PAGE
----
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The World is Changing...Remember to Change Your Portfolio With It

|Includes: General Electric (GE)
If history tells us one thing, it tells us the world never stops changing. As the great French Philosopher/Scientist Blaise Pascal observed "all of human misfortune comes from one thing, which is not knowing how to sit quietly in a room".
Recently law makers and regulators have been getting their hands dirty. No where more so than in the USA. Laws to incentivise whistle blowing, laws to claw back management bonuses, laws on bank reform and health care. The list is a long, and the effects are not negliable. Lone investors cannot possibly follow them all and understand fully their consequences. However, one that has particularly caught by attention is the Dodd - Frank "Wall Street" reform.
This caught my attention as we were buyers of General Electric (NYSE:GE) common stock in mid 2009 at prices around 13.0 - 13.5 USD per share. We hold only one other financial company in our investment portfolio as we remain deeply sceptical of highly leveraged businesses, be it banks or otherwise, and rarely invest in their securities unless we can buy the underlying net assets at very cheap prices (we don’t like paying for growth in leveraged companies).
Digging into this particular Act I realised a number of negative issues could arise for General Electric, as it has a very large finance company within the parent company – General Electric Capital Finance, which is involved in leasing, mortgages and all manner of financial activities. Furthermore, this business in 2008 consisted of 37% of total revenue and 36% of the profit – it is a major part of General Electric, and as a consequence, the company is not merely another industrial company. 

Consider that towards the end of August 2010 General Electric was trading with a market cap close to 160 billion USD, whilst GECF had 345 billion financing receivables on its balance sheet. A 5% default rate on that portfolio would wipe out a third of the tangible common equity of the company from 2009 end of year financial statements. Not surprising to hear GE has one of the lowest reserves to loan ratios within the financial sector (comparing to banks) as well as provisions for non performing assets (NPA).
The more astute reader would ask why we are comparing GE to other banks? This is where the Dodd – Frank reform becomes important. GE Capital had been supervised under the Office of Thrift Supervision in the past. This will be merged into the Office of the Comptroller of the Currency. Under the latest reform, GE's financial entities will be expected to comply with more strict Fed requirements, commonly associated with bank holding companies (NYSE:BHC). Section 113 of the Dodd-Frank bill gives the Fed the authority to regulate nonbank financial firms that "could pose a threat to the financial stability of the United States”. So while most banks and financial firms have been required to increase capital throughout the financial crisis, GE Capital has so far been able to avoid the Federal Deposit Insurance Corporation (FDIC) and its demands for more capital, and hence reducing leverage.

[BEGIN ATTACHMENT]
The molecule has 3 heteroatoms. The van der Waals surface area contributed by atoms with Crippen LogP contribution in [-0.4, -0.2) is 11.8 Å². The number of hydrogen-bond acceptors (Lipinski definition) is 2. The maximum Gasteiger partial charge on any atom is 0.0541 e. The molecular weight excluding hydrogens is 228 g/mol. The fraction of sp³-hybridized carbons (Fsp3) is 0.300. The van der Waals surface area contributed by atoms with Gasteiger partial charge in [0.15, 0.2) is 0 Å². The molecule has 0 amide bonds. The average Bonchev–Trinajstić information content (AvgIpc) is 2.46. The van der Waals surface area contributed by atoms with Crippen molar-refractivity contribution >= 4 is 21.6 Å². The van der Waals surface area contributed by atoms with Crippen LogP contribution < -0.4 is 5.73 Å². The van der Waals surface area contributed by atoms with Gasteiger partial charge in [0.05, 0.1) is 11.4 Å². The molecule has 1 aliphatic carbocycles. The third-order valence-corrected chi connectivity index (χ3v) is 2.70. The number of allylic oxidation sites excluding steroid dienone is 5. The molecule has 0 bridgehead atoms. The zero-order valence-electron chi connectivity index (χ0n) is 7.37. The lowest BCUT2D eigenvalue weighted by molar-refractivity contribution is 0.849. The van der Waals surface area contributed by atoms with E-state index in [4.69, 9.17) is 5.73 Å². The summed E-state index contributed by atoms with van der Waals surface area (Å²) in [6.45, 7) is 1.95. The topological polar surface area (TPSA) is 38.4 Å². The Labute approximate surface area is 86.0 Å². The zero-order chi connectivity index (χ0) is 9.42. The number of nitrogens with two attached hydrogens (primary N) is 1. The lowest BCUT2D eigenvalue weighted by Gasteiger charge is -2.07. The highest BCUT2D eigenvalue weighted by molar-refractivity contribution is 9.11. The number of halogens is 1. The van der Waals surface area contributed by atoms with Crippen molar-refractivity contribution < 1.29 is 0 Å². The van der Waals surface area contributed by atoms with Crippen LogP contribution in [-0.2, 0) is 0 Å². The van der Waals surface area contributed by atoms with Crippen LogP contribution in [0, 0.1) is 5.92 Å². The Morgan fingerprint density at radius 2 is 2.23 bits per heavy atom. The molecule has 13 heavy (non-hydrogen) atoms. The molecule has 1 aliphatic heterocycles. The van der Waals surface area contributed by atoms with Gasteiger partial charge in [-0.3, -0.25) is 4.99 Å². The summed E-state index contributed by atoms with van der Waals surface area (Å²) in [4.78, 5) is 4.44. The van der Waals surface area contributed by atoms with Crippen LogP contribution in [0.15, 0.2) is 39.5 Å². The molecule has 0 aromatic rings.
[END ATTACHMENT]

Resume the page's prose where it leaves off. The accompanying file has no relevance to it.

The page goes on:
Furthermore, GE Capital itself engages in impermissible BHC activities. One example would be the equity investments made by GE Capital into commercial real estate deals. This is not permitted under Fed BHC rules. Will it be forced to sale? The possibilities of writedowns should this occur would be high. A large portion of their portfolio consists of real estate bought within 2006/07.

We also note that capital shifts between GE Capital and GE could be restricted under Section 23A of the Federal Reserve Act, which governs transaction with affiliates. Is GECC now sufficiently capitalised to cut this connection? If not, would the company would have to be spun off? GE has already stated it would make a 2011 capital contribution of $2 billion to the unit, in addition to the maintenance payments to GE Capital. GE Capital over the last two years has been well protected by the free cash flowing parent company. How would it do without it?
We didn’t stick around to find out. We sold all our positions at prices within 15.16 -15.20 USD per share. We feel there are a number of alternative positions in USD that offer a similar or higher dividend yield, growth potential and are significantly less leveraged and have less possibility of a permanent loss of equity due to regulatory and accounting changes.
Indeed, in the regulator front many changes are being made to help shareholders, be it greater transparency of information or trying to generate better feedback loops to stimulate productive management. 

Indeed, economics is also making it better to be a shareholder. Being a resident of Southern Europe I am surrounded by double digit unemployment statistics. Though many highly qualified and bright individuals hope that they can receive a great job offer from a great company with a great wage at their home town, the probabilities are low. Should global growth pick up unemployment is so high that wage increases are unlikely. Should companies invest more to increase production it is more likely it will be done in Asian countries where costs are lower and growth is higher: hence job creation is not likely to be as strong locally. Hence, it is the large companies that would generate the fruits of growth, not local residents. Local residents should consider becoming shareholders of such companies at interesting prices so they can enjoy their profits. It’s never been a better time to be a shareholder to balance your personal job security risk with the potential profits smart management, good products and an established infrastructure to do business can provide.

Disclosure: No position